President Donald Trump's campaign has officially entered Colorado's presidential contest.
With paperwork filed Tuesday, Trump is set to appear as a candidate in the Republican primary election on March 3, also known as Super Tuesday.
The campaign will use its data operation to target voters across the state, especially those who are less politically engaged, according to spokesperson Christiana Purves. Their message: Trump boosted Colorado's economy.
"The bottom line is, folks are better off than they were three years ago and that is being noticed across the country and especially here in Colorado," Purves said.
Democrats expect the Trump campaign to spend millions on the attempt to flip Colorado, according to David Pourshoushtari, spokesperson for the state's Democratic Party. Democrats will counter with their own economic message.
"The unemployment rate has been dropping for years now and the Colorado economy has been booming, frankly, under Democratic leadership in the governor's mansion and the state legislature," Pourshoushtari said, adding that the state is succeeding "in spite of Trump."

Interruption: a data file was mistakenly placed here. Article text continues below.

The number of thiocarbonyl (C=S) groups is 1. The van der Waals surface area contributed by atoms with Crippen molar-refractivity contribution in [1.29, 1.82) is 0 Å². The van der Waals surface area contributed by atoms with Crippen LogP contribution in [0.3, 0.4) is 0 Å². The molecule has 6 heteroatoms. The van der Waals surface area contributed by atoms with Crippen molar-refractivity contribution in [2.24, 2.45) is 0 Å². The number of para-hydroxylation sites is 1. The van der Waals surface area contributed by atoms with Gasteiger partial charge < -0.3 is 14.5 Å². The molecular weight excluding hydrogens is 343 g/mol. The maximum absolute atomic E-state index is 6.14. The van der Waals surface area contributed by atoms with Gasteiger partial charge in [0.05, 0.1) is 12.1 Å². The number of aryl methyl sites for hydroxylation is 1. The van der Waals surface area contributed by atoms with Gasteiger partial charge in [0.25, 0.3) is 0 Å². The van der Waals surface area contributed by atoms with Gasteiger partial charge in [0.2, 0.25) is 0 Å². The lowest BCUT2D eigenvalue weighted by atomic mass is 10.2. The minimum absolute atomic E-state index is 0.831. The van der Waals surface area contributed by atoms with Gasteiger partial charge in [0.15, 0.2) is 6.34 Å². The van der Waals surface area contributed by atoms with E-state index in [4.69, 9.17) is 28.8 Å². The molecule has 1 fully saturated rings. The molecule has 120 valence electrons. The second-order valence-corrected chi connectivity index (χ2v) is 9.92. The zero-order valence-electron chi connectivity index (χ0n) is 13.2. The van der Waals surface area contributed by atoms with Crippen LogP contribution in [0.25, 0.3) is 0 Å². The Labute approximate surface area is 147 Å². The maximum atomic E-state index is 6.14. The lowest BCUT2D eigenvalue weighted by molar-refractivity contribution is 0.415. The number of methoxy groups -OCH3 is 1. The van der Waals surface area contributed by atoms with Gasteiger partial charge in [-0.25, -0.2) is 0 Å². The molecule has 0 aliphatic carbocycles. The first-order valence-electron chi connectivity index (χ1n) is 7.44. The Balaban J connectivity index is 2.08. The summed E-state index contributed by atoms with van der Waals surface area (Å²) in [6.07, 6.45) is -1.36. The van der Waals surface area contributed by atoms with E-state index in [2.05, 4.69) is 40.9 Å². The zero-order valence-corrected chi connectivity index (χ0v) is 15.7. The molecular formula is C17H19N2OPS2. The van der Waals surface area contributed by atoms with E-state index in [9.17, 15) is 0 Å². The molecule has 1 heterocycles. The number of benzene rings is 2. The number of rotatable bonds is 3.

But before the general election gets underway, the parties have to choose their candidates.
Trump is the presumed Republican candidate, but he already faces some competition. Two other GOP candidates are registered for the state's Republican primary: Robert Ardini and Roque "Rocky" De La Fuente.
The winner of the Super Tuesday vote will get Colorado's votes at the Republican National Convention, where the party picks its presidential candidate. The Democratic primary is on the same day.
In several other states, including Kansas and South Carolina, Republican officials have actually canceled their primaries and automatically given their support to Trump. This will be Colorado's first presidential primary since voters decided a few years ago to switch from the caucus system.
George W. Bush was the last Republican to win Colorado's votes in a presidential general election. In 2016, Democrat Hillary Clinton beat Trump by about 136,000 votes in Colorado. That’s roughly the same amount of ballots that went to Libertarian Gary Johnson in this state.
Editor's Note: This story has been updated to clarify that Purves was referring to a data operation.
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